Recommendations to improve Senate coordination on DCAS sub-committees:

  1. Better training for chairs of committees:
  • Clarity in all charter statements regarding the role of the Senates, the need for agreement between Senates, and the primacy of the Senates in 10+1 matters
  • Clarity for the chairs about which matters fall into this category
  • Communication to both Senates so that leadership gets the same information (background, ramifications, options, informed discussions) at the same time
  1. Better training for Senate representatives on committees:
  • Clarity about which issues fall under faculty purview
  • Coordination with the other Senate’s representative
  • Communication to Senate leadership when such issues arise
  1. Better communication among Senate leadership

Generally: work together more closely

If a leader at either Senate notices that there might be an issue, bring it up.

Coordinate discussion between Senates, possibly through DCAS

The original question involved a process for when Senates disagree, but we have a general answer to that: if mutual agreement among Senates and the District can’t be reached, then we revert to the status quo. There are some situations where that is muddier than others, but that’s the general rule.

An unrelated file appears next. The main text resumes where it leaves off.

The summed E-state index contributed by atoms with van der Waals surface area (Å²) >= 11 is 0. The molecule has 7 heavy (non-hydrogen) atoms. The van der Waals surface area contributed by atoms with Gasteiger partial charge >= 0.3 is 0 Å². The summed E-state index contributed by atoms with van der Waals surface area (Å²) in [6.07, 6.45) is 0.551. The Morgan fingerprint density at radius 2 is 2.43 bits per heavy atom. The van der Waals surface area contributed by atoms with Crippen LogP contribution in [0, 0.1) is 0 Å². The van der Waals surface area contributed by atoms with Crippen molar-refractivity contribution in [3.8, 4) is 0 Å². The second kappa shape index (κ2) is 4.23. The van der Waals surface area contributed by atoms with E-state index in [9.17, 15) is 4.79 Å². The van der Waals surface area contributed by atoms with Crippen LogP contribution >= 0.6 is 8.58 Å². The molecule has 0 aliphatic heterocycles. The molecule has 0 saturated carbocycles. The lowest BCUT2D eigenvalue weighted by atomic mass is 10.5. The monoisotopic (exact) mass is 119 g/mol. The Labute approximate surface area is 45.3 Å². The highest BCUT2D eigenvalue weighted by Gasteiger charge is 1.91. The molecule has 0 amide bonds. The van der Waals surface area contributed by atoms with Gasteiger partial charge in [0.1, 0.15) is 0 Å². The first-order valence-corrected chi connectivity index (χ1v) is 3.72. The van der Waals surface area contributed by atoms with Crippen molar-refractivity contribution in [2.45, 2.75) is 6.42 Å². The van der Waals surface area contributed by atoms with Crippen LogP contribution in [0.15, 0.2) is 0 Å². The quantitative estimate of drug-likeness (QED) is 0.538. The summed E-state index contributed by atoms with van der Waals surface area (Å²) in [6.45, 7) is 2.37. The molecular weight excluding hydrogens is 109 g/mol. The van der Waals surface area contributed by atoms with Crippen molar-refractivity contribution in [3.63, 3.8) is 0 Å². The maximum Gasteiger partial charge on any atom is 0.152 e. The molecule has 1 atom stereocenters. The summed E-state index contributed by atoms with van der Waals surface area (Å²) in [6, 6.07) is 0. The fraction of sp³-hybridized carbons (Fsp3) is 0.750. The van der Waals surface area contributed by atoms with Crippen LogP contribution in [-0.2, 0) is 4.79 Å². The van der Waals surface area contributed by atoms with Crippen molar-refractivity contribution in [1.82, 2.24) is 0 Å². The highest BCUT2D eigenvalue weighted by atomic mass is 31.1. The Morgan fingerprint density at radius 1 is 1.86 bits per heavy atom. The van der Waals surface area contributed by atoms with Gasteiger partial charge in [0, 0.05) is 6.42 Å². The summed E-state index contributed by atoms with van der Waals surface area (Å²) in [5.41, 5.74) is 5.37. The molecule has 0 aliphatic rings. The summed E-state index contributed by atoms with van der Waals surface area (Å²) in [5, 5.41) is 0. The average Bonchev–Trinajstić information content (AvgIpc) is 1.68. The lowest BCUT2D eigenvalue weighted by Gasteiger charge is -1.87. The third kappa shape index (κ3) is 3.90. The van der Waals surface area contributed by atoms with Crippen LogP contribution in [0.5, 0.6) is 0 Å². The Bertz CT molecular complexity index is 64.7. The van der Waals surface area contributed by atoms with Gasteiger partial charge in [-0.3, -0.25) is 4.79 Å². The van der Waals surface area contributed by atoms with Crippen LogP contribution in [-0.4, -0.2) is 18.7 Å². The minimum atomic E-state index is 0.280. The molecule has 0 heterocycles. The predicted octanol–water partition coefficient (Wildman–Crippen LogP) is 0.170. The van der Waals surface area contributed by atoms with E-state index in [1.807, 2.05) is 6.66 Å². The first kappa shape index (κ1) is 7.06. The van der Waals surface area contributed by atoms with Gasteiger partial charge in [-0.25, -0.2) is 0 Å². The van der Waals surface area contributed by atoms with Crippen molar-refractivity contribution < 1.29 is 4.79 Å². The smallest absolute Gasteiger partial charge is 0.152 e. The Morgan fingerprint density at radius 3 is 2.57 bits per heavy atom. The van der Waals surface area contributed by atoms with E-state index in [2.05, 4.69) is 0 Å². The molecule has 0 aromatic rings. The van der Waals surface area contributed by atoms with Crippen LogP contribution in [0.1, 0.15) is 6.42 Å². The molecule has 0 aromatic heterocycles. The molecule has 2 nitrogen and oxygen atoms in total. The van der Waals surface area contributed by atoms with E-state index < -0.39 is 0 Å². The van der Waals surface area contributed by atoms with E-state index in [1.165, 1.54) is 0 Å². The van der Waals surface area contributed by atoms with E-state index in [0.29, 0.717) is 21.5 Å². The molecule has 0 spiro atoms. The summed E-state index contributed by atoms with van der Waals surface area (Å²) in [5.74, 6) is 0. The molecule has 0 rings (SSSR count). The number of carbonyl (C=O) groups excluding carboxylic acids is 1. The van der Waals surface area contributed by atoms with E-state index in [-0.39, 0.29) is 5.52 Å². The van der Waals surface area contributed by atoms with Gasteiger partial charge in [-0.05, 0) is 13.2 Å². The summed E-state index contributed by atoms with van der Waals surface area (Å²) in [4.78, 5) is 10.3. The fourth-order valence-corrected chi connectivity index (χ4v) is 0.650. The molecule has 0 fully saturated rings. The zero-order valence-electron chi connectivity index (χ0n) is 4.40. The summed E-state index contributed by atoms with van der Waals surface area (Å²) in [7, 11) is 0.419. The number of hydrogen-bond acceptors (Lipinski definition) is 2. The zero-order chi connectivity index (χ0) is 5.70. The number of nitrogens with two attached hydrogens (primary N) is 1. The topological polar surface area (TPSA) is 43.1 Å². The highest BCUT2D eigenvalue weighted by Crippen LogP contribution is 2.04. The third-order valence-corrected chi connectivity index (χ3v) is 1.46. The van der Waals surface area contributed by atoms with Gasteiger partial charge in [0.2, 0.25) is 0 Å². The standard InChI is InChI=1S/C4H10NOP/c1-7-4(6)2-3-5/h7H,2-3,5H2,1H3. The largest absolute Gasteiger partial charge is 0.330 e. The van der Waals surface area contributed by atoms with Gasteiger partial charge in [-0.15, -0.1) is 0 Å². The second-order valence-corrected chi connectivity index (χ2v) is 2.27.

But through discussion, we noted that the real question was how better to address issues where agreement between the Senates is necessary.

The case study: The Academic Calendar Committee’s charter states that the ACC will obtain agreement between the Senates on 10+1 issues. However, when the decision about professional development days was made, that agreement was not obtained; instead, the two Senate representatives got feedback from their respective Senates, and the committee voted.

There were a couple important points of breakdown:

  • Though the charter was clear, the process was not followed
  • Though Senate Presidents knew that these discussions were going on, and that there was potential for disagreement, they did not communicate these discussions to Senators at their colleges